The Legend of Zelda Phantom Hourglass is the first Zelda game ever to be made for the Nintendo DS system. Since the DS first came about in 2004, there has been no Zelda game for the DS until 3 years later, in 2007 where it came out, with thousands of millions of buyers along the way. Zelda Phantom Hourglass is sort of a sequel to GameCube version called the Wind Waker. Zelda Phantom hourglass still has that style and surrounding world as well as the plot of the game to the GameCube version, the only difference is the New Nintendo DS control etc. The game it self is so like the old Zelda, including the tunes, the scary places and dungeons, the same hard bosses and brain thinking puzzles, but at the same time the DS version is so much unique due to the touch screen control area! Nearly everything in the game involves of you to use the touch-screen and stylus, from swiping right to left and left to right to attack monsters, swiping to cutting down trees in the way of your path and also to help you complete puzzles by marking and jotting important places on the map given to you. As well as using the Stylus at some points you can use the key pad, you will just need to configure the settings. The whole game actually really gets into adventure mode where you pick up the phantom hourglass in the mysterious cave, and that is where you last left it on The Wind Waker GameCube version. You travel to different islands sailing on your ship, but don't get me wrong, instead of the sailing being computerised you actually get to control the ship and where to go, so it really does make it a challenge, especially if you skipped the talk your ''grand-dad'' gave you, as then you would not know where to go. Overall the game is yet just another superb one from Nintendo which every Nintendo DS owner should have to get the actual feeling and adventure from Zelda!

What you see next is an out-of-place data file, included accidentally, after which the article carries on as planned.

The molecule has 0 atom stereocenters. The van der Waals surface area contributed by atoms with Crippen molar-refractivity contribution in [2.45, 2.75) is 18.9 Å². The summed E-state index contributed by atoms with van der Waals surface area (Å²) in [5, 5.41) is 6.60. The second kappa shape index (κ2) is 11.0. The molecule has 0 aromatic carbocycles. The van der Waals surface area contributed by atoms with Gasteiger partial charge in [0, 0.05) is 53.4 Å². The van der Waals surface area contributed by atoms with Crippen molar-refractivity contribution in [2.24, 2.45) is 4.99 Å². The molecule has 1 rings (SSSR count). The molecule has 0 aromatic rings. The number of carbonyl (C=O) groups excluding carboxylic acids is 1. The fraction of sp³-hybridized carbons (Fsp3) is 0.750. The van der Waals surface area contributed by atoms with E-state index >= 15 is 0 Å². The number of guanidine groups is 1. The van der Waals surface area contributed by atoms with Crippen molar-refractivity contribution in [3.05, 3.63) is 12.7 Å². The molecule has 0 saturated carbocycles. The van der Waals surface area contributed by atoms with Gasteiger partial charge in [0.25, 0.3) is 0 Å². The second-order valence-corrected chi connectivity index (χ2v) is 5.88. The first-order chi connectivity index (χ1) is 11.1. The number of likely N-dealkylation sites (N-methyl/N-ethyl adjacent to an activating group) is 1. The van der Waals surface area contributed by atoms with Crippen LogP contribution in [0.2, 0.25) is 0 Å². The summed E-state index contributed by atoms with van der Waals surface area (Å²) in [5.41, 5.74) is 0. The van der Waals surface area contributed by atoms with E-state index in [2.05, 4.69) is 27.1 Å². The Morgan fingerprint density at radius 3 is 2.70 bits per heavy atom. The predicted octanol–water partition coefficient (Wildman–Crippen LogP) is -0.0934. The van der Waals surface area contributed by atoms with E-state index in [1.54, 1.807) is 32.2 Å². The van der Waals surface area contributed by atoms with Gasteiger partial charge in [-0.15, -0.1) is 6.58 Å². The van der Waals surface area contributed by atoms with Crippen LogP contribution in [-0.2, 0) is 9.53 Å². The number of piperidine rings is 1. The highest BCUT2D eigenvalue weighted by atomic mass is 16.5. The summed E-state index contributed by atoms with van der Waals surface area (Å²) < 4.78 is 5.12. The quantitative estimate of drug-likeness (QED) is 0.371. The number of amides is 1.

OVERVIEW: The Phantom Hourglass was first shown to gamers in 2006 at the Games Developers Conference (GDC). It was finally released first in Japan on the 23rd of June and then last in Europe on October 19 (Nintendo hates us Europeans!). STORY: A quick explanation of the story is that it is one of the few Zelda titles to carry on from another, this one being Wind Waker. Tetra (Zelda) is kidnapped in the beginning and, like all Zelda quests, you have to go and rescue her. Typically there is a special item that the game is named after that is critical to the hero's success. The Phantom Hourglass allows Link to walk around the Temple of the Ocean King without being harmed. GRAPHICS: Facts over, this game is jaw dropping. The first thing you obviously notice is the cel-shaded top-down view graphics that are not only perfect for the game and the system, but they actually FIT this time. In Wind Waker it was a bizarre concept of a more grown-up tale but with the more cartoony graphics which didn't fit well. Here it's fantastic; the explosions, characters and especially the sea which continues to hypnotise me. I'll admit they can be slightly fuzzy or pixelated but still they make you wonder how they didn't try this earlier. SOUND: The sound was another joy to behold, the music was fantastic (as you'd expect from a Zelda title) and the sound effects were - as usual - cute and unforgettable. Zelda games always have the ability to keep their songs and sound effects stuck in your head for many days, weeks or even years. A rather important plus is that they aren't rehashes of Ocarina of Time music/effects in the most part which unfortunately recent Zelda games have fallen fate to and again this just increases the addictiveness of the sound. CONTROLS: Obviously the next bit to talk about is the controls which are feel as though Zelda was made for them and not the other way around. They require absolutely no or little expertise and yet again fit perfectly into the game. I was under the impression the d-pad would be used to move but the Stylus is used for almost everything and it was so perfectly. Without the learning curve anyone can pick it up too straight away for no problematic controlling issues that were seen in the likes of Mario 64 DS. The use of the items in this game were yet again another feature that had me desperate to get to another dungeon just to get the next item and the new uses of old items (Grappling hook as tight rope type thing) were so intuitively brilliant. NEGATIVES: Now, I've rather loved this game so far and it's not perfect. Some parts of it are (controls) but quite frankly there are some niggles. One is obviously the largely unoriginal Zelda plot that's usually changed around very slightly every game of fetching Zelda from a bad guy to save Hyrule. The backtracking to and forth from the Temple of the Ocean King can really grind your gonads, at least eventually, especially having to go through floors you've already "beaten" before. Yeah, the use of the top screen was generally for a map which sometimes moved to the touch screen if you wished to make notes or draw a route while sailing. The note system works really well and is excellently used to remember certain combinations and puzzles However, the game is one of the few Zelda games to dare to change the formula, like Four Swords. The brand new and innovative controls to completely overhaul the fighting system/item system are a bold move for one. The excellent changes to the gameplay; travelling on the boat, the map and its notes, the use of the microphone and the customisation of the ships. The fact is does change the Zelda formula, try something new and not just use the same seven temple format as the last few games really makes it stick out in your mind as the Zelda that tried and succeeded. It's certainly paved the way for other franchises and developers to be more innovative about the touch screen system and showing it can work on an adventure game like this. CONCLUSION: So, is the glass half full or half empty? Well, neither. It's very nearly full. It's an excellent game that doesn't drag on at any count (only a few temples ensures not drawn out like WW). Its graphics are stunning for the console it's on, the controls are a benchmark and the game is pure Zelda at heart but different on the outside, and for the good. It even has a multiplayer mode based on the stealth sections of the game which I haven't even been able to try but have heard of some good things.